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Werewolves, Wolves and the Gothic

Wolves are familiar figures in the Gothic imagination, creatures of pure animality that, when combined with the human in the form of the werewolf,  offer powerful opportunities to explore complicated anxieties surrounding difference. This is the first volume that deals with the appearance of werewolves and wolves in literary and cultural texts from the mid-nineteenth century to the present. Drawing on representations of werewolves and wolves in literature, film, television, and visual culture, the essays investigate the key texts of the lycanthropic canon alongside lesser-known works from the 1890s to the present. The result is an innovative study that is both theoretically aware and historically nuanced, featuring an international list of established and emerging scholars based in Britain, Europe, North America, and Australia.

304 pages | 6 halftones | 5 1/2 x 8 1/2

Gothic Literary Studies

Literature and Literary Criticism: British and Irish Literature

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“This is an excellent collection, addressing one of the limits of the human as represented in the Gothic, namely the recurring theme of ‘becoming wolf’. The essays assume a wide variety of perspectives, in which the historical terrors, desires and hopes of the wolf are brought out into the light.”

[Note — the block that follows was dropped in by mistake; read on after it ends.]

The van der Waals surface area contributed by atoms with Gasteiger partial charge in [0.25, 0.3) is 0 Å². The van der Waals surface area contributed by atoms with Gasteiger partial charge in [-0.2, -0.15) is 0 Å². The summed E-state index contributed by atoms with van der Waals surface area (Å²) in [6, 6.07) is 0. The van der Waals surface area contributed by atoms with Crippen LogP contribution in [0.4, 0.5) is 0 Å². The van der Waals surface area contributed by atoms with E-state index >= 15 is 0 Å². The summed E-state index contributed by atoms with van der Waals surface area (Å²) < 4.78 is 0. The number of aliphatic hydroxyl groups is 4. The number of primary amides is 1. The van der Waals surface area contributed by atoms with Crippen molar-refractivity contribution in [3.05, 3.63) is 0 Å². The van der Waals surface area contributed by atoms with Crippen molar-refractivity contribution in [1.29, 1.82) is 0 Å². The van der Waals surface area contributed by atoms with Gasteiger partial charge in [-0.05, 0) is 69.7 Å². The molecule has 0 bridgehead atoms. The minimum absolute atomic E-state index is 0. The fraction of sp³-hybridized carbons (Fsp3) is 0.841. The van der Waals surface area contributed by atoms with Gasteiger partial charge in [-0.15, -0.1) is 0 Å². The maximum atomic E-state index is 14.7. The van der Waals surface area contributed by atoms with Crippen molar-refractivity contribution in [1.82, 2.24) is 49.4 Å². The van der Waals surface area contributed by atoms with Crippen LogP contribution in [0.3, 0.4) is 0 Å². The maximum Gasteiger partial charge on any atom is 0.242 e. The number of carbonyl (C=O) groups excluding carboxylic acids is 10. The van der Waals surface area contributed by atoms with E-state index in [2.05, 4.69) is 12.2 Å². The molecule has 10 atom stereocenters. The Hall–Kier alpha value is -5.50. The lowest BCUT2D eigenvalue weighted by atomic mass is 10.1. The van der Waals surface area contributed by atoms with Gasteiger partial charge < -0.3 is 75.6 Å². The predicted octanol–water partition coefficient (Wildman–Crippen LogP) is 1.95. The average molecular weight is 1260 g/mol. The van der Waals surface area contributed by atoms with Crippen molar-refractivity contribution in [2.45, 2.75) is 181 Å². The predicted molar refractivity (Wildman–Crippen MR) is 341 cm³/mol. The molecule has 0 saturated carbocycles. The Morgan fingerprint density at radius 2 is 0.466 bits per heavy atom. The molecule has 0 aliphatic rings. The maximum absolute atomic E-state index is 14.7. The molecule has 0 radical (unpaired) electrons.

David Punter, University of Bristol

“Illuminating rising popular interests in everybody’s love-to-hate hairy monsters amid the decline of their real-life counterparts, this collection of essays makes a compelling case for investigating representations of werewolves and wolves at the nexus of literary animal studies and the ecoGothic.”

Susan McHugh, University of New England

Table of Contents

List of Contributors
List of Illustrations
Introduction, Robert McKay and John Miller
Social Anxieties
1 Like Father Like Son: Wolf-Men, Paternity and the Male Gothic
Hannah Priest
2 Wicked Wolf-Women and Shaggy Suffragettes: Lycanthropic Femmes Fatales in the Victorian and Edwardian Eras
Jazmina Cininas
3 Postcolonial Vanishings: Wolves, American Indians and Contemporary Werewolves
Michelle Nicole Boyer
4 The Good, the Bad and the Ubernatural: The Other(ed) Werewolf in Twilight
Roman Bartosch and Celestine Caruso
5 ‘Becoming woman’/ Becoming Wolf: Girl Power and the Monstrous Feminine in the Ginger Snaps Trilogy
Batia Boe Stolar
6 ‘Something that is either werewolf or vampire’: Interrogating the Lupine Nature of Bram Stoker’s Dracula
Kaja Franck
7 Saki, Nietzsche and the Superwolf
John Miller
8 A Vegetarian Diet for the Were-Wolf Hunger of Capital: Leftist and Pro-animal Thought in Guy Endore’s The Werewolf of Paris
Robert McKay
9 Everybody Eats Somebody: Angela Carter’s Wolfish Ecology
Margot Young
10 ‘But by Blood No Wolf Am I’: Language and Agency, Instinct and Essence – Transcending Antinomies in Maggie Stiefvater’s Shiver Series
Bill Hughes
11 Transforming the Big Bad Wolf: Redefining the Werewolf through Grimm and Fables

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